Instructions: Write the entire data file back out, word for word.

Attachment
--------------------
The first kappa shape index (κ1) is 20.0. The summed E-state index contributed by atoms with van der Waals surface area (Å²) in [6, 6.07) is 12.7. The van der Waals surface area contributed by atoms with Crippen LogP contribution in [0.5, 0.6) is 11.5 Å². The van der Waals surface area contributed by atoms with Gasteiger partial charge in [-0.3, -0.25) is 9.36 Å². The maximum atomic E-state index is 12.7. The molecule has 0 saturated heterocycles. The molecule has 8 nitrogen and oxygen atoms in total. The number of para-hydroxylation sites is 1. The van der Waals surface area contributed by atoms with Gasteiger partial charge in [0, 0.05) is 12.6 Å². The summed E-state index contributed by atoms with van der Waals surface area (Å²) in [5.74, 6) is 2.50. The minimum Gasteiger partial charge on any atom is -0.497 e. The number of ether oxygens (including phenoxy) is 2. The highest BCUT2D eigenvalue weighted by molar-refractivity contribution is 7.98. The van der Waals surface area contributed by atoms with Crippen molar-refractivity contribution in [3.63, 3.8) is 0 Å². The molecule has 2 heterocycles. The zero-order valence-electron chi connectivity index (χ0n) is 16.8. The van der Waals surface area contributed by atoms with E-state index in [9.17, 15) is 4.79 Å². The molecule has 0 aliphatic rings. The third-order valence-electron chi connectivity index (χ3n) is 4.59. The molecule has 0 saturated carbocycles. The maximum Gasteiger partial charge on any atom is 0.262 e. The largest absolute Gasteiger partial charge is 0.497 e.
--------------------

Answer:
The first kappa shape index (κ1) is 20.0. The summed E-state index contributed by atoms with van der Waals surface area (Å²) in [6, 6.07) is 12.7. The van der Waals surface area contributed by atoms with Crippen LogP contribution in [0.5, 0.6) is 11.5 Å². The van der Waals surface area contributed by atoms with Gasteiger partial charge in [-0.3, -0.25) is 9.36 Å². The maximum atomic E-state index is 12.7. The molecule has 0 saturated heterocycles. The molecule has 8 nitrogen and oxygen atoms in total. The number of para-hydroxylation sites is 1. The van der Waals surface area contributed by atoms with Gasteiger partial charge in [0, 0.05) is 12.6 Å². The summed E-state index contributed by atoms with van der Waals surface area (Å²) in [5.74, 6) is 2.50. The minimum Gasteiger partial charge on any atom is -0.497 e. The number of ether oxygens (including phenoxy) is 2. The highest BCUT2D eigenvalue weighted by molar-refractivity contribution is 7.98. The van der Waals surface area contributed by atoms with Crippen molar-refractivity contribution in [3.63, 3.8) is 0 Å². The molecule has 2 heterocycles. The zero-order valence-electron chi connectivity index (χ0n) is 16.8. The van der Waals surface area contributed by atoms with E-state index in [9.17, 15) is 4.79 Å². The molecule has 0 aliphatic rings. The third-order valence-electron chi connectivity index (χ3n) is 4.59. The molecule has 0 saturated carbocycles. The maximum Gasteiger partial charge on any atom is 0.262 e. The largest absolute Gasteiger partial charge is 0.497 e.